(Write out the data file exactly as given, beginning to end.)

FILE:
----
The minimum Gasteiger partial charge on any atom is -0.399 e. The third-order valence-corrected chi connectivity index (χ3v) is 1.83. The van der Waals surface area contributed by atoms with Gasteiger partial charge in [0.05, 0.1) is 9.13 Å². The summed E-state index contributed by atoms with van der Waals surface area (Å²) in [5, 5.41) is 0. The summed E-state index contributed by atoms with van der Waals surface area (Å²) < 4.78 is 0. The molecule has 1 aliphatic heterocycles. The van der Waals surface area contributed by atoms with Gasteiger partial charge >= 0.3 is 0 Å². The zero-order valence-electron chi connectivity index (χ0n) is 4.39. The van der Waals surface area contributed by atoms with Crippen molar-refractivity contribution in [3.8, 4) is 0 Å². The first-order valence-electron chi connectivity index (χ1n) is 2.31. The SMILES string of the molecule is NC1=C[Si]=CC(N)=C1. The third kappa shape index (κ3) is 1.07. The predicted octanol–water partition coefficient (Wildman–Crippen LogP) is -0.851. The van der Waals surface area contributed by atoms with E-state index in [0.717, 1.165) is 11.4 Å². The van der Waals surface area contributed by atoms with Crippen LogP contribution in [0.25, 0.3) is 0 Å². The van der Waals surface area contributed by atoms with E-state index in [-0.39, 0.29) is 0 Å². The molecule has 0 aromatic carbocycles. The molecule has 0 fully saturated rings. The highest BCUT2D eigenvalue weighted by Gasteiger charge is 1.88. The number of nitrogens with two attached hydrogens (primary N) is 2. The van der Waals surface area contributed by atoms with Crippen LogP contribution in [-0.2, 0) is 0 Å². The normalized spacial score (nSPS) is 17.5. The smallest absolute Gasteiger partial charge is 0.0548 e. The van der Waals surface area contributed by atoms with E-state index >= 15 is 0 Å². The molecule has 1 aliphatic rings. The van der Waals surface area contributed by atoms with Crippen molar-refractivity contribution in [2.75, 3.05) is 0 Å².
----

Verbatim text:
The minimum Gasteiger partial charge on any atom is -0.399 e. The third-order valence-corrected chi connectivity index (χ3v) is 1.83. The van der Waals surface area contributed by atoms with Gasteiger partial charge in [0.05, 0.1) is 9.13 Å². The summed E-state index contributed by atoms with van der Waals surface area (Å²) in [5, 5.41) is 0. The summed E-state index contributed by atoms with van der Waals surface area (Å²) < 4.78 is 0. The molecule has 1 aliphatic heterocycles. The van der Waals surface area contributed by atoms with Gasteiger partial charge >= 0.3 is 0 Å². The zero-order valence-electron chi connectivity index (χ0n) is 4.39. The van der Waals surface area contributed by atoms with Crippen molar-refractivity contribution in [3.8, 4) is 0 Å². The first-order valence-electron chi connectivity index (χ1n) is 2.31. The SMILES string of the molecule is NC1=C[Si]=CC(N)=C1. The third kappa shape index (κ3) is 1.07. The predicted octanol–water partition coefficient (Wildman–Crippen LogP) is -0.851. The van der Waals surface area contributed by atoms with E-state index in [0.717, 1.165) is 11.4 Å². The van der Waals surface area contributed by atoms with Crippen LogP contribution in [0.25, 0.3) is 0 Å². The van der Waals surface area contributed by atoms with E-state index in [-0.39, 0.29) is 0 Å². The molecule has 0 aromatic carbocycles. The molecule has 0 fully saturated rings. The highest BCUT2D eigenvalue weighted by Gasteiger charge is 1.88. The number of nitrogens with two attached hydrogens (primary N) is 2. The van der Waals surface area contributed by atoms with Crippen LogP contribution in [-0.2, 0) is 0 Å². The normalized spacial score (nSPS) is 17.5. The smallest absolute Gasteiger partial charge is 0.0548 e. The van der Waals surface area contributed by atoms with E-state index >= 15 is 0 Å². The molecule has 1 aliphatic rings. The van der Waals surface area contributed by atoms with Crippen molar-refractivity contribution in [2.75, 3.05) is 0 Å².